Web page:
Compare this with two possible UCC formulas. Under Formula 1, which might set the deductible at 10 percent of the amount by which income exceeds the Medicare threshold (138 percent of the federal poverty level), with a family maximum of 20 percent, the Hurds would pay at most $10,000 even if two or more of them were seriously ill in one year, or about 12 percent of their total income. Formula 2, less generous, might set the maximum at 15 percent of the amount by which income exceeds the federal poverty level. The Hurds would pay a maximum of about $17,500, ir about 21 percent of their total income. In either case, they would pay less under UCC than on the ACA exchange.

The other NYT example is Emilia DiCola, a single woman working part-time while trying to establish a career in opera. She now earns $15,000 from occasional singing gigs plus part-time driving for Uber. Her earnings are just low enough to qualify for Medicaid. Even if her state introduces work requirements for Medicaid, she will qualify because of her part-time jobs.

Under UCC she would still get for full coverage, given her $15,000 income, but she would face substantially different incentives to increase her earnings. At present,  she must carefully limit her hours of work to stay under the Medicare threshold. If, say, she worked enough hours to double her income, she would need to purchase insurance on the ACA exchanges. Even with subsidies, her premiums and out of pocket costs would rise substantially compared with Medicare. 

Under UCC, her out-of-pocket costs would remain lower than under the ACA even if she doubled her earnings. She would have a far greater incentive to seek additional work.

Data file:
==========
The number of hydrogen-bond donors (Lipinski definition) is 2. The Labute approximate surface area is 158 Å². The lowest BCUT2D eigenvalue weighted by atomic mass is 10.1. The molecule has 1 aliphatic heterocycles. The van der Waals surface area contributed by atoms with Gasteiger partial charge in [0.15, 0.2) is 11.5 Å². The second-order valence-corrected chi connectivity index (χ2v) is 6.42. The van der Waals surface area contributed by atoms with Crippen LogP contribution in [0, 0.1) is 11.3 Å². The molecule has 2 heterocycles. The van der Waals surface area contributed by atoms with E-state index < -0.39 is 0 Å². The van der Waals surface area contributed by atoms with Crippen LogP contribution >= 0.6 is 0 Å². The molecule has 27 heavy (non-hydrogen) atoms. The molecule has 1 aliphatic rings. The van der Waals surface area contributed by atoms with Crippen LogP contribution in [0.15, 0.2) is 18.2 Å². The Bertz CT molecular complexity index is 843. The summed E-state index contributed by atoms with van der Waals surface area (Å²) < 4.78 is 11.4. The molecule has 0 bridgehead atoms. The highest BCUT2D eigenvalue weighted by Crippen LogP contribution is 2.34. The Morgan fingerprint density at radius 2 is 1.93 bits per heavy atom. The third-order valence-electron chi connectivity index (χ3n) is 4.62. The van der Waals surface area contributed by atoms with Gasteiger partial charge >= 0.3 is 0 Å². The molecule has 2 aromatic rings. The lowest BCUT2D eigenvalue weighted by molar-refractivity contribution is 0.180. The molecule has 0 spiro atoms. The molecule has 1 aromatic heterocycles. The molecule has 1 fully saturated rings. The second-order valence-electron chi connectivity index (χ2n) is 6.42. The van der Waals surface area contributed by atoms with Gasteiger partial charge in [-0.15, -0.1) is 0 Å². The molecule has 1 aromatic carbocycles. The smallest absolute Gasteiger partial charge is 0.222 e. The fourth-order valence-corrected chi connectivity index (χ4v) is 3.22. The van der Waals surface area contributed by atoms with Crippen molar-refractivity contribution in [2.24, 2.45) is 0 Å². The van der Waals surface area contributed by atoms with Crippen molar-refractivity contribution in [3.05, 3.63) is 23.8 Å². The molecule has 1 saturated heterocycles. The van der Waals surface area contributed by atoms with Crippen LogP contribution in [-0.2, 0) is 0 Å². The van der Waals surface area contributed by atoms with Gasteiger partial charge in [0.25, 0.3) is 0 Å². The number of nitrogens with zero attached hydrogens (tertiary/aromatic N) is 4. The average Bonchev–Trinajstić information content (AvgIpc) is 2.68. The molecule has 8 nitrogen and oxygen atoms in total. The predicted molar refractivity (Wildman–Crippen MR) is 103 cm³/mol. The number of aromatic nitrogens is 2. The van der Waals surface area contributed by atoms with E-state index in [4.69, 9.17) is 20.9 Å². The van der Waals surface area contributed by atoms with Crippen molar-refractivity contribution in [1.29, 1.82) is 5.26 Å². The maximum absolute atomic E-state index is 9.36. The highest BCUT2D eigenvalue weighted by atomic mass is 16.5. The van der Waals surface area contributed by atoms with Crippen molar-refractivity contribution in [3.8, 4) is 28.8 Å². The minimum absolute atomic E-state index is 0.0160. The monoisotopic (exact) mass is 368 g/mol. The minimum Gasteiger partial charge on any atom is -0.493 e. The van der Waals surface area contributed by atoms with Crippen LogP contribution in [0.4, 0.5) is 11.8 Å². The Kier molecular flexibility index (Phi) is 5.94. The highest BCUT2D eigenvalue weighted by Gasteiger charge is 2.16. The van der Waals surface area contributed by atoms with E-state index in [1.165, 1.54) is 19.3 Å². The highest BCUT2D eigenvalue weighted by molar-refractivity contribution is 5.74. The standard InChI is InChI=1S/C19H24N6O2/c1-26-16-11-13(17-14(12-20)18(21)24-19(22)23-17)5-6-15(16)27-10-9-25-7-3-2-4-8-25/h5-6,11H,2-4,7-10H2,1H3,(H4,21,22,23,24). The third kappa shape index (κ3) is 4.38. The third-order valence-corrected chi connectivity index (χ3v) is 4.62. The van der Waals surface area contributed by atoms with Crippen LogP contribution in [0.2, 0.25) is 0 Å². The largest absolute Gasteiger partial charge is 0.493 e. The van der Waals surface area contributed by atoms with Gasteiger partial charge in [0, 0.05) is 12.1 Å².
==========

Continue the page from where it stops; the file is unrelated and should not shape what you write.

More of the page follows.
In her NYT article, Goodnough notes that the current system is a source of social tension between the working middle class and the poor. Middle class families like the Hurds are sometimes resentful of those like DiCola, who from their perspective, do not enough effort to support themselves but get everything paid for by the government. UCC could ease the tension, both by leveling the playing field in terms of heathcare costs and by providing the poor with greater work incentives.

Based on a shorter version posted earlier on

Tuesday, February 20, 2018

Smart Reforms of the Social Safety Net Could Make the Economy More Growth-Friendly

 A rising tide lifts all boats, does it not? That cliché of economic policy is meant to highlight the ways in which economic growth, as a substitute for targeted social policies, can make life better not just for the privileged, but for the disadvantaged, as well. However, the cliché is misleading in that the causation is not all one way. A better social safety net can contribute to a stronger economy and faster growth of both actual and potential GDP.

A new report from the Congressional Budget Office provides some insights into one of the mechanisms linking social policy to growth, namely, labor force participation (LFP). Recent LFP trends in the United States have not been favorable to growth, but a close examination of the data suggests that better social policy, especially in the areas of income support, healthcare, and disability, could significantly improve participation. Increased LFP, in turn, would boost both actual and potential GDP, making room for additional monetary and fiscal stimulus.

Recent trends in Labor Force Participation

Let’s look at some of the key findings of the CBO report. First, we find that labor force participation as a whole has declined since its peak in the early 1990s. As the following chart shows, LFP rates are expected to stabilize for men and increase slightly for women over the next decade, but not to return to their former peak values. (Gray bars denote recessions.)